Born in 1942, Cotonou, Benin – Lives in Cotonou
In 1971, Georges Adéagbo made his first “ephemeral installations,” inspired by his urgent desire to escape the solitude in which he found himself engulfed at the time: “The only means of communication that I had with my family and friends were these small, handwritten notes, which I arranged on the ground, accompanied by objects that I found on my walks,” he said in 1995. Adéagbo assembled collections of objects on the floor of his room, then in his courtyard. In proliferating these personal altars doomed to dispersal upon completion, the artist honed the principle of ephemeral and improvised assembly that animates his work to this day. Books, disks, postcards, newspapers, fabrics, sculptures, tree branches, stones, etc.— Adéagbo structures these ephemera, the material evidence of our age, in accordance with an organizing principle of his own design. His installations start out by conforming to a symmetry that then falls away as a collection becomes denser and further extends itself up the walls. In Adéagbo’s bazaars of meaning and form, networks of relations emerge through a combination of improvisation and recapitulation of recurrent themes; in each installation, historical and cultural references intermix with autobiographical experiences in the context of the exhibition.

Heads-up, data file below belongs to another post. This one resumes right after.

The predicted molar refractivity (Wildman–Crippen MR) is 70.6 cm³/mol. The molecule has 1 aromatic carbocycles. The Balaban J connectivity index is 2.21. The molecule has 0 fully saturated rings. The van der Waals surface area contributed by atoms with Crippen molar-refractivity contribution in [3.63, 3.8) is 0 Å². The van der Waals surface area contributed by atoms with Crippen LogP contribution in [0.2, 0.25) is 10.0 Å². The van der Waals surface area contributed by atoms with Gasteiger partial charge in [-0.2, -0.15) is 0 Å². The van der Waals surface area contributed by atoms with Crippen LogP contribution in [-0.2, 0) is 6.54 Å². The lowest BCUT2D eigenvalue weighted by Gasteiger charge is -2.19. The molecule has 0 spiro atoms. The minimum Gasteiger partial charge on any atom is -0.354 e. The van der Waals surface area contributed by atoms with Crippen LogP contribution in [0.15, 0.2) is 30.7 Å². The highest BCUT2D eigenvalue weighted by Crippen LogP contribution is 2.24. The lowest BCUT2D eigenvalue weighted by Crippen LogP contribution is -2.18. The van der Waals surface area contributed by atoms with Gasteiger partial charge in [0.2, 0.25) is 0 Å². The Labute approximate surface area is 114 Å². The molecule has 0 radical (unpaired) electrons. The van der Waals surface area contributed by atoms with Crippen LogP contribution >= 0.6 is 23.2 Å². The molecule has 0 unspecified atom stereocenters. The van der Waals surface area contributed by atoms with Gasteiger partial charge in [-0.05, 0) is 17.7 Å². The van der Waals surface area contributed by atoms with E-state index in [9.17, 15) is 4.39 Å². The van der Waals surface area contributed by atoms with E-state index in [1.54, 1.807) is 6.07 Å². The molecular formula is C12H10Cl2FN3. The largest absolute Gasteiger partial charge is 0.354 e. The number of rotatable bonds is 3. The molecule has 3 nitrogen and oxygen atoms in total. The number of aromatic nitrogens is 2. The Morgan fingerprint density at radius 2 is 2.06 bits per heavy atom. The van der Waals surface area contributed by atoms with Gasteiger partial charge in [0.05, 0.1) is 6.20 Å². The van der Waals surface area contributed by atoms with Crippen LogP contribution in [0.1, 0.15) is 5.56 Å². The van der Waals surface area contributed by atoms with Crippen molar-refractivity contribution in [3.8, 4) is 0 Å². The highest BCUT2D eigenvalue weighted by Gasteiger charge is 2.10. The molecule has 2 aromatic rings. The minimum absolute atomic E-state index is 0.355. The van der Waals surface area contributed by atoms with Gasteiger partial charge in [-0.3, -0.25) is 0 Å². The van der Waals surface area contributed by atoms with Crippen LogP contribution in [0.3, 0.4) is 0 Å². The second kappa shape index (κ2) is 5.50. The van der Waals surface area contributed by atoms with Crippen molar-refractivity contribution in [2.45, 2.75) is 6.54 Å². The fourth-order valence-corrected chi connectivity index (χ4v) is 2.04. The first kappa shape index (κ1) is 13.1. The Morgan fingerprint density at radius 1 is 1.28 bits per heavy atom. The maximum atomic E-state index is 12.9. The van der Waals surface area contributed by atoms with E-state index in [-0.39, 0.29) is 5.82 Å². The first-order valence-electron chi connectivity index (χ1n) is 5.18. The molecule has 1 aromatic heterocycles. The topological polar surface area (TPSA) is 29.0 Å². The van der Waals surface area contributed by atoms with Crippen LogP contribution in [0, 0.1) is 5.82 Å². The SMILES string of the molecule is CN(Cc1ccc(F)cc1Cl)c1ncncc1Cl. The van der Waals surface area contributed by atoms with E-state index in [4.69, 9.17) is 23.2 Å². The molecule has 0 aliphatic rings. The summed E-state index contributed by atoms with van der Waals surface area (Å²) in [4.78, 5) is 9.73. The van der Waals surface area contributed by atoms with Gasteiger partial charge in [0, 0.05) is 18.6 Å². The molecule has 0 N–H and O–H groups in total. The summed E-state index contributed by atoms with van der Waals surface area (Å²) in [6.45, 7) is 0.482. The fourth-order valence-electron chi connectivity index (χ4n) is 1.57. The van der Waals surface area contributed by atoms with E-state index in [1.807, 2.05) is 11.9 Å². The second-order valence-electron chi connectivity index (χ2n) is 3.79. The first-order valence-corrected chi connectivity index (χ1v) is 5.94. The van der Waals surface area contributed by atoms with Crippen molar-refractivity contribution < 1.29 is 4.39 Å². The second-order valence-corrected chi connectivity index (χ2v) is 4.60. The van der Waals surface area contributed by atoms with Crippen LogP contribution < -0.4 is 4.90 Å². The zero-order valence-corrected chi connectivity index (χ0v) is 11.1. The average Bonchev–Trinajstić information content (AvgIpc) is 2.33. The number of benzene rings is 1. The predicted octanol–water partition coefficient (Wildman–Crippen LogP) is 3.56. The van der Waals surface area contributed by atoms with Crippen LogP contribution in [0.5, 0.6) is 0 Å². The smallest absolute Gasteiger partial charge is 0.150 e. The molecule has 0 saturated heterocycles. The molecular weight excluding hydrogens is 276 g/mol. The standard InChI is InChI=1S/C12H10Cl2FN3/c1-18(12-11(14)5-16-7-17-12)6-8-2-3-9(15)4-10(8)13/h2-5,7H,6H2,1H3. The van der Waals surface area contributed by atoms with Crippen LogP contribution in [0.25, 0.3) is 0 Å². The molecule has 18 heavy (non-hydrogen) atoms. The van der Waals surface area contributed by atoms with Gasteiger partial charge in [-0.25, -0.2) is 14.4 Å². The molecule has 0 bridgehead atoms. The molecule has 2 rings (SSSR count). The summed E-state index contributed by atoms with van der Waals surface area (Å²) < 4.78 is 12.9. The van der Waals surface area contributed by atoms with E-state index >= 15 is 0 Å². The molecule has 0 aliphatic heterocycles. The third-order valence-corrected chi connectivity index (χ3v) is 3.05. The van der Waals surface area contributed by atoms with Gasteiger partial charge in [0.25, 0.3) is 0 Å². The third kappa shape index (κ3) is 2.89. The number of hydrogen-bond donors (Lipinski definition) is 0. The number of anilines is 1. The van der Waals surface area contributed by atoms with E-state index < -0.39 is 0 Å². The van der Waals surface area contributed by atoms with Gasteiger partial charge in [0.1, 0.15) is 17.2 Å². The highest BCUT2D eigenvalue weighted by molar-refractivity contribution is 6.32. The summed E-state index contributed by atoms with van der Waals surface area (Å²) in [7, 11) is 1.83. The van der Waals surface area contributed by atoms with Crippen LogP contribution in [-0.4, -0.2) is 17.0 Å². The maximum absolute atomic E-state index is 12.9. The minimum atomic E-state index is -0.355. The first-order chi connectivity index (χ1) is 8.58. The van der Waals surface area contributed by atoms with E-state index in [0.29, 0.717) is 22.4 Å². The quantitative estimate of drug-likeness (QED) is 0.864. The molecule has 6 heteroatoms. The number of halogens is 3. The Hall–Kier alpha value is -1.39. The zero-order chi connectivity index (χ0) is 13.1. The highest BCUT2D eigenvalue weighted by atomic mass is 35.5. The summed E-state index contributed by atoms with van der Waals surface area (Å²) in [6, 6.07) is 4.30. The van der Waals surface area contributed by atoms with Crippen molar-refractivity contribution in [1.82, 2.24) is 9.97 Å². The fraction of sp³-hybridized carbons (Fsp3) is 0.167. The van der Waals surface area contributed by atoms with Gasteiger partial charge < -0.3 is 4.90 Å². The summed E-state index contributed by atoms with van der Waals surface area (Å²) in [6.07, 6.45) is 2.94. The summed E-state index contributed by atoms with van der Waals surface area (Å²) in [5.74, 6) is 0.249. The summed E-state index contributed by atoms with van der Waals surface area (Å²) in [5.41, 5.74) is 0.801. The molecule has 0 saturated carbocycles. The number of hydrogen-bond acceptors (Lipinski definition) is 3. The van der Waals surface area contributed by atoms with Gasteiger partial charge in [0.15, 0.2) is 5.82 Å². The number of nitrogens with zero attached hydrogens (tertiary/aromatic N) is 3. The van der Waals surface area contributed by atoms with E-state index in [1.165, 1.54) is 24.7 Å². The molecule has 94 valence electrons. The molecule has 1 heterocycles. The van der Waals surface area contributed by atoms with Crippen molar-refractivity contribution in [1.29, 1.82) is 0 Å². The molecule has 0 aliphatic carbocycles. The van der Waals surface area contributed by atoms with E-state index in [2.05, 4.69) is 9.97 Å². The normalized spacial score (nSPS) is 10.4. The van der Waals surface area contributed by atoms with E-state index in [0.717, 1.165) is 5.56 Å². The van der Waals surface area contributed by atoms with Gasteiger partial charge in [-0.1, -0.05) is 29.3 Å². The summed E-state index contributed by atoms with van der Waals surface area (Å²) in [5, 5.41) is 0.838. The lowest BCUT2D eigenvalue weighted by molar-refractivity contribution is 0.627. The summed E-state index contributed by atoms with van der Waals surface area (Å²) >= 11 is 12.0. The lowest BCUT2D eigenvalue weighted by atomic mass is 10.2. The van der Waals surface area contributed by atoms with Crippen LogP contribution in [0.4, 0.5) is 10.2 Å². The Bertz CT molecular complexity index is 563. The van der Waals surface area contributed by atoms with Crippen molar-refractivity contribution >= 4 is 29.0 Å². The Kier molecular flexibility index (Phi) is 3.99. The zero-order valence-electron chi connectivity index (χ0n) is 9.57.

Georges Adéagbo simultaneously plays the parts of collector, curator, and ethnologist. However, in bringing together the various methods pertaining to each, he invents a unique artistic persona all his own: that of witness-collector-assembler-observer. Adéagbo does not collect objects in the spirit of conservation. Rather, he gathers them together to form a collection of fragments, devoted to an ephemeral order. Following his own creative chain of associations, Adéagbo investigates the social and cultural charges of objects and their circulation, privileging worn out goods that have entered the final phase of the capitalist cycle of production. Adégabo has used his hybrid method to survey diverse territories, including his native Benin and the other countries in which he has exhibited his work. Here, as in all of his ephemeral installations, Adégabo provides the viewer with indices for the subterranean relations that govern his altars to the social and spiritual life of objects.